Official News Magazine of the Diocese of Spokane
Deacon Eric Meisfjord, Editor
P.O. Box 48, Spokane WA 99210
(509) 358-7340; FAX: (509) 358-7302
Media Watch: Synagogue’s search resounds with many faith communities
by Father Tom Caswell, for the Inland Register
(From the Nov. 14, 2002 edition of the Inland Register)
Years ago I was so impressed by the novel The Chosen by Chaim Potok that I wrote
a letter to the author. I wanted Potok to know how much I had learned and grew to appreciate
Judaism from his book. Potok was kind enough to send me a hand-written “thank you.”
Stephen Fried’s new book, The New Rabbi (Bantam Books, New York, 2002;
hardcover, $25.95) is a non-fiction labor of love about the large and wealthy Har Zion Temple
on Philadelphia’s Main Line. It is the story of the search for a new pastor over a three year
period. Chaim Potok, even though he was close to death, was interviewed by Fried to share his
part in the story of Har Zion Temple.
No book about Judaism since The Chosen has so deeply affected me. Fried first of
all tells a fascinating true story, using the real names of one of Conservative Judaism’s most
important congregation, as they attempt to find the right rabbi – the right rabbi for a
congregation which has had only three rabbis in 75 years.
At the same time, he gives powerful insights into Rabbi Gerald Wolpe’s retirement and
the relationship of fathers and sons. To this Fried adds his own journey of returning to the
practice of his Jewish faith and what it means to him. And all the time for the non-Jew he
carefully explains Jewish traditions and terms.
Stephen Fried spent three years at Har Zion Temple interviewing all the principals as a
lay search committee looked across this country for the right person to be the new rabbi. You
might think that doesn’t sound like a very interesting story. Well, it is a page-turner that
Early on we see Rabbi Wolpe leading a Bat Mitzvah in which a mother of a divorced
family is publicly humiliated by the actions of her daughter. For Wolpe, who has presided at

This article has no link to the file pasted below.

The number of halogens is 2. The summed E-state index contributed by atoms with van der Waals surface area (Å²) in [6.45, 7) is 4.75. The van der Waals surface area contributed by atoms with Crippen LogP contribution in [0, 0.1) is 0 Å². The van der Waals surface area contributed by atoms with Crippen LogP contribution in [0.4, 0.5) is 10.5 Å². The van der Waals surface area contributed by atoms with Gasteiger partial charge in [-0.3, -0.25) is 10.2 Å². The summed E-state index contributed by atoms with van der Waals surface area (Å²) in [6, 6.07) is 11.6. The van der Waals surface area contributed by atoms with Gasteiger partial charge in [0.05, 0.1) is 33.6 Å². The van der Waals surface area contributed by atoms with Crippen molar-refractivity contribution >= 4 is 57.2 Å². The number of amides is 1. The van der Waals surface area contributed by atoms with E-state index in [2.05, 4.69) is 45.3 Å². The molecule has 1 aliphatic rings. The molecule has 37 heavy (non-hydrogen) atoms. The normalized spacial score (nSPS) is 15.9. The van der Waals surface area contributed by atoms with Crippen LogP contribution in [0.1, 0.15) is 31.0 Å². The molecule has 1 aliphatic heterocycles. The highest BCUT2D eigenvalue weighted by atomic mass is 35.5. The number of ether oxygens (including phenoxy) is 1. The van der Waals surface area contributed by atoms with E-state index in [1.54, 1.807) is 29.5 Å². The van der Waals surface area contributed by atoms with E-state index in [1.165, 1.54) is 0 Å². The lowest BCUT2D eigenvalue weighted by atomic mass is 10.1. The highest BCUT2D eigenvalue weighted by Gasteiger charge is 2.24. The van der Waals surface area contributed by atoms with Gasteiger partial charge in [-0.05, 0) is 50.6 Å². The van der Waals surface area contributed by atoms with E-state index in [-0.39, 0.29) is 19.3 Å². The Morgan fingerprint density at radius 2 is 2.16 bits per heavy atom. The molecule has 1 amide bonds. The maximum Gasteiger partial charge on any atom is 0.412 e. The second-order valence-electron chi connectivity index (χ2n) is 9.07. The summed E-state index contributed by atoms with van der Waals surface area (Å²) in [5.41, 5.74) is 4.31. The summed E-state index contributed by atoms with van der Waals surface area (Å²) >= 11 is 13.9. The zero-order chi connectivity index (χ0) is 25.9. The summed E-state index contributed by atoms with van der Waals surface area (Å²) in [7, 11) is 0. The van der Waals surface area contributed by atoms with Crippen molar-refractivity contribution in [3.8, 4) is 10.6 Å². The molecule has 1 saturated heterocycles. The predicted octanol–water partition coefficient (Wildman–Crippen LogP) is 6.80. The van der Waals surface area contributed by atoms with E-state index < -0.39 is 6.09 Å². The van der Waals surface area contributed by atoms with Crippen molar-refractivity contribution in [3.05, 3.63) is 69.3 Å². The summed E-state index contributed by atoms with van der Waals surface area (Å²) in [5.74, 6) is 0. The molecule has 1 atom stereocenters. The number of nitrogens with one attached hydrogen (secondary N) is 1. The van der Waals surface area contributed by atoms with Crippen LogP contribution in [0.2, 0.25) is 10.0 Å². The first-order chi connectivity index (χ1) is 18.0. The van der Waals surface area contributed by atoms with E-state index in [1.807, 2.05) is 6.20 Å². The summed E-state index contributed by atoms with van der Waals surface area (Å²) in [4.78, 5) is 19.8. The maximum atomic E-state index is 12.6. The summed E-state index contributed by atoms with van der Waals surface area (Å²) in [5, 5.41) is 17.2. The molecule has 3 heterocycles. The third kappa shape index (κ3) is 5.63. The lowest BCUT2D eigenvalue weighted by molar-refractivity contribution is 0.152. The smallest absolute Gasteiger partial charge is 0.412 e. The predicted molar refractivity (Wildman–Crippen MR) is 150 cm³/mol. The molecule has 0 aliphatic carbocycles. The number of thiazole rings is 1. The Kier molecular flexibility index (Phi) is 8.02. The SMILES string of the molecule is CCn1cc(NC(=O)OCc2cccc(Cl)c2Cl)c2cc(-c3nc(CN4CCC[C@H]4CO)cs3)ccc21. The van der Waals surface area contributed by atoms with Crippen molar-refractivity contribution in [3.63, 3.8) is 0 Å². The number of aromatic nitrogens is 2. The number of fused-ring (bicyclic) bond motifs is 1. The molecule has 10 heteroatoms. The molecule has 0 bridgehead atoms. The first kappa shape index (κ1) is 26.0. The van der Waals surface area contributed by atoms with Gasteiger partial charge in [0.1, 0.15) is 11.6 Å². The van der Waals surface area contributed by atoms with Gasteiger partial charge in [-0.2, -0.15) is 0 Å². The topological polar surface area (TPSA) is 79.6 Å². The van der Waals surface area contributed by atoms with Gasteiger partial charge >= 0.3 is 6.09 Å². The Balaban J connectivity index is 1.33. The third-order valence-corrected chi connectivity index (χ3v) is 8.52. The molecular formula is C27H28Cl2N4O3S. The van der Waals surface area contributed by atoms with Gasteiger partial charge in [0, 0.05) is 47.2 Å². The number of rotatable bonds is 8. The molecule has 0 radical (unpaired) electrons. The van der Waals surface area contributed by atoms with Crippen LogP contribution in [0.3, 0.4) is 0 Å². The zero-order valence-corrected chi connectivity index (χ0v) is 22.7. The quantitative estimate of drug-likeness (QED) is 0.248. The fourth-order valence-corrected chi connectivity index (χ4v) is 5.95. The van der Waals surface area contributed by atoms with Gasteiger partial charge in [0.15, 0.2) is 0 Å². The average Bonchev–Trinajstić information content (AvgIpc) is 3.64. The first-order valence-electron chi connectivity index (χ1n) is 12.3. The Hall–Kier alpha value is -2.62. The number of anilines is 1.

thousands of bar and bat mitzvahs, it is the worst one of his life.
As a Catholic I was struck by the fact that Har Zion Temple might have 75 bar and bat
mizvahs a year. However, they still had a confirmation program for older students, where the
numbers dropped to around 28. Coming of age has overtones of dropping out of active practice.
We Catholics are not alone in not having a fool-proof or automatic way of passing on the faith
tradition to our youth.
A highlight of The New Rabbi is the author’s own coming to some kind of meaning
over his own father’s death during this three year period of research. A beautiful
give-and-take between father and son on the father’s deathbed is a discussion on life after
death. Dad didn’t want to talk much. He said, “I lived my whole life based on the idea that
there was nothing after death. It’s way too late to start thinking about it now.” But the son
writes after that colloquy, “But, of course, I’ve been thinking about it ever since.”
Har Zion Temple eventually does get a new rabbi. It is quite an adventure how they
finally get to a place of some finality. There are lots of very interesting stories on the
The beauty of the full story is you get to know so many key members of this
congregation, with warts and all. These are real human beings seeking ways to build community
at a Temple with a long tradition of great rabbis.
I came away with a new appreciation of the Jewish tradition. I learned of its variety
and diversity. I came away understanding that a rabbi is to keep asking more questions as he or